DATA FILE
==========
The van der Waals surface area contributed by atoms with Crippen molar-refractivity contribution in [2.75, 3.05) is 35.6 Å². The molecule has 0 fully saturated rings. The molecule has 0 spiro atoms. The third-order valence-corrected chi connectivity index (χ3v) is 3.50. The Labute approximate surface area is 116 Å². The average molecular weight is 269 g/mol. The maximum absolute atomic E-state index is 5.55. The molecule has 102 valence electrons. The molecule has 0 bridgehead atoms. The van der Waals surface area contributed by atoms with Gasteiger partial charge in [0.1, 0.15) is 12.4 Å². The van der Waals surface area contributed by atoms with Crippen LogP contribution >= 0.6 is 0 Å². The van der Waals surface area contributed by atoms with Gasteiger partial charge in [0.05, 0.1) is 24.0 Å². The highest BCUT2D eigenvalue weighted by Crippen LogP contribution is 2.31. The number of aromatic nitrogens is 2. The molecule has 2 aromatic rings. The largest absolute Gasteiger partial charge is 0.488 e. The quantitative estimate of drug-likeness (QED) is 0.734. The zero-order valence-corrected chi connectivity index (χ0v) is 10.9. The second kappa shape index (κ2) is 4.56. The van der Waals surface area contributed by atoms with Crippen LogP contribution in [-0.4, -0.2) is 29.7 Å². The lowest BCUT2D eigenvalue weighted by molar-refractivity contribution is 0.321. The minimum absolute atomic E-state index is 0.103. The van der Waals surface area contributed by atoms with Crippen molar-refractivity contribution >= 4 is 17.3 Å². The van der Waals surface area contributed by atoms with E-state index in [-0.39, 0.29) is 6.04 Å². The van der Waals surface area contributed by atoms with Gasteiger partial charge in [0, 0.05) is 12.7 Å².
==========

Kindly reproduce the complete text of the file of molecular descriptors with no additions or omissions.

The van der Waals surface area contributed by atoms with Crippen molar-refractivity contribution in [2.75, 3.05) is 35.6 Å². The molecule has 0 fully saturated rings. The molecule has 0 spiro atoms. The third-order valence-corrected chi connectivity index (χ3v) is 3.50. The Labute approximate surface area is 116 Å². The average molecular weight is 269 g/mol. The maximum absolute atomic E-state index is 5.55. The molecule has 102 valence electrons. The molecule has 0 bridgehead atoms. The van der Waals surface area contributed by atoms with Gasteiger partial charge in [0.1, 0.15) is 12.4 Å². The van der Waals surface area contributed by atoms with Crippen LogP contribution >= 0.6 is 0 Å². The van der Waals surface area contributed by atoms with Gasteiger partial charge in [0.05, 0.1) is 24.0 Å². The highest BCUT2D eigenvalue weighted by Crippen LogP contribution is 2.31. The number of aromatic nitrogens is 2. The molecule has 2 aromatic rings. The largest absolute Gasteiger partial charge is 0.488 e. The quantitative estimate of drug-likeness (QED) is 0.734. The zero-order valence-corrected chi connectivity index (χ0v) is 10.9. The second kappa shape index (κ2) is 4.56. The van der Waals surface area contributed by atoms with Crippen LogP contribution in [-0.4, -0.2) is 29.7 Å². The lowest BCUT2D eigenvalue weighted by molar-refractivity contribution is 0.321. The minimum absolute atomic E-state index is 0.103. The van der Waals surface area contributed by atoms with Crippen molar-refractivity contribution >= 4 is 17.3 Å². The van der Waals surface area contributed by atoms with E-state index in [-0.39, 0.29) is 6.04 Å². The van der Waals surface area contributed by atoms with Gasteiger partial charge in [0, 0.05) is 12.7 Å².